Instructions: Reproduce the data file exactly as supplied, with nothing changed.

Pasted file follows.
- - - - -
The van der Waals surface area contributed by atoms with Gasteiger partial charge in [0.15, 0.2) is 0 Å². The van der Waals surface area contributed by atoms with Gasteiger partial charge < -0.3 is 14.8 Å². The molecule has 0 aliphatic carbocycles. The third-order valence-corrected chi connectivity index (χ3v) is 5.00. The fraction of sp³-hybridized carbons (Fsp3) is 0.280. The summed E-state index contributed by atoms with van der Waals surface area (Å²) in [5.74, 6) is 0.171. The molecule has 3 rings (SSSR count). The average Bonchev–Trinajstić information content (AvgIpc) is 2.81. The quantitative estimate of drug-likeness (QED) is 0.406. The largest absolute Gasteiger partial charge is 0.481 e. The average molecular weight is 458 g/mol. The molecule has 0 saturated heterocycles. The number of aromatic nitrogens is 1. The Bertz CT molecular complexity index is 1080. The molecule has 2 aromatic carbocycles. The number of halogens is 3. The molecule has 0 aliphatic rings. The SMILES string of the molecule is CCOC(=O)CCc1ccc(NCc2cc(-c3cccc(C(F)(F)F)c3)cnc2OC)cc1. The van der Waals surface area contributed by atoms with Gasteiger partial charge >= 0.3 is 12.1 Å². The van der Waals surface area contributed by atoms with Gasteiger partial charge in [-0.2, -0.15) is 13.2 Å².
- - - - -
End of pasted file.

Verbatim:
The van der Waals surface area contributed by atoms with Gasteiger partial charge in [0.15, 0.2) is 0 Å². The van der Waals surface area contributed by atoms with Gasteiger partial charge < -0.3 is 14.8 Å². The molecule has 0 aliphatic carbocycles. The third-order valence-corrected chi connectivity index (χ3v) is 5.00. The fraction of sp³-hybridized carbons (Fsp3) is 0.280. The summed E-state index contributed by atoms with van der Waals surface area (Å²) in [5.74, 6) is 0.171. The molecule has 3 rings (SSSR count). The average Bonchev–Trinajstić information content (AvgIpc) is 2.81. The quantitative estimate of drug-likeness (QED) is 0.406. The largest absolute Gasteiger partial charge is 0.481 e. The average molecular weight is 458 g/mol. The molecule has 0 saturated heterocycles. The number of aromatic nitrogens is 1. The Bertz CT molecular complexity index is 1080. The molecule has 2 aromatic carbocycles. The number of halogens is 3. The molecule has 0 aliphatic rings. The SMILES string of the molecule is CCOC(=O)CCc1ccc(NCc2cc(-c3cccc(C(F)(F)F)c3)cnc2OC)cc1. The van der Waals surface area contributed by atoms with Gasteiger partial charge >= 0.3 is 12.1 Å². The van der Waals surface area contributed by atoms with Gasteiger partial charge in [-0.2, -0.15) is 13.2 Å².